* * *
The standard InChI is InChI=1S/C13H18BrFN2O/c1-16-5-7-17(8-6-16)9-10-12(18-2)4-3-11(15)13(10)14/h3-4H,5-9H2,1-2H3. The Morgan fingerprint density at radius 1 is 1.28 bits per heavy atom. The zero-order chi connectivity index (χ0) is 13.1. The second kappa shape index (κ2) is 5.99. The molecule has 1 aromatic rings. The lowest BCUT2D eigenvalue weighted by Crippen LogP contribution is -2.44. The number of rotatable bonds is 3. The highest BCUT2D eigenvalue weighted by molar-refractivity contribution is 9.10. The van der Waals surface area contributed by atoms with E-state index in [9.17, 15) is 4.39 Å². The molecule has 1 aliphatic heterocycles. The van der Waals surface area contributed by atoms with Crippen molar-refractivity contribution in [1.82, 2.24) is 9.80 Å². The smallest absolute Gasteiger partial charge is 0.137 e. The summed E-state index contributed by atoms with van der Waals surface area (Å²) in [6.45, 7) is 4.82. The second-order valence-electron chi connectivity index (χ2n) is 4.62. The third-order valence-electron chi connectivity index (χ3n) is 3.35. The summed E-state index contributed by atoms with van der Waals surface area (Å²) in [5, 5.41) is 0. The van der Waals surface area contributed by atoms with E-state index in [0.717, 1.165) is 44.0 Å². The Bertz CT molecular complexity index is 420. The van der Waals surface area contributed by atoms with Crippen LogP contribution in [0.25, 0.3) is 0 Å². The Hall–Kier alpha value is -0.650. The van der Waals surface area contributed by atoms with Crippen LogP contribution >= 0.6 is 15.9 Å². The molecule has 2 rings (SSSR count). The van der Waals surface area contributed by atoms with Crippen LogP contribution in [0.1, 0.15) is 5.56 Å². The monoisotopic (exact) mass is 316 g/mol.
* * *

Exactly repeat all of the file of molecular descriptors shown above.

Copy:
The standard InChI is InChI=1S/C13H18BrFN2O/c1-16-5-7-17(8-6-16)9-10-12(18-2)4-3-11(15)13(10)14/h3-4H,5-9H2,1-2H3. The Morgan fingerprint density at radius 1 is 1.28 bits per heavy atom. The zero-order chi connectivity index (χ0) is 13.1. The second kappa shape index (κ2) is 5.99. The molecule has 1 aromatic rings. The lowest BCUT2D eigenvalue weighted by Crippen LogP contribution is -2.44. The number of rotatable bonds is 3. The highest BCUT2D eigenvalue weighted by molar-refractivity contribution is 9.10. The van der Waals surface area contributed by atoms with E-state index in [9.17, 15) is 4.39 Å². The molecule has 1 aliphatic heterocycles. The van der Waals surface area contributed by atoms with Crippen molar-refractivity contribution in [1.82, 2.24) is 9.80 Å². The smallest absolute Gasteiger partial charge is 0.137 e. The summed E-state index contributed by atoms with van der Waals surface area (Å²) in [6.45, 7) is 4.82. The second-order valence-electron chi connectivity index (χ2n) is 4.62. The third-order valence-electron chi connectivity index (χ3n) is 3.35. The summed E-state index contributed by atoms with van der Waals surface area (Å²) in [5, 5.41) is 0. The van der Waals surface area contributed by atoms with E-state index in [0.717, 1.165) is 44.0 Å². The Bertz CT molecular complexity index is 420. The van der Waals surface area contributed by atoms with Crippen LogP contribution in [0.25, 0.3) is 0 Å². The Hall–Kier alpha value is -0.650. The van der Waals surface area contributed by atoms with Crippen LogP contribution >= 0.6 is 15.9 Å². The molecule has 2 rings (SSSR count). The van der Waals surface area contributed by atoms with Crippen LogP contribution in [0.1, 0.15) is 5.56 Å². The monoisotopic (exact) mass is 316 g/mol.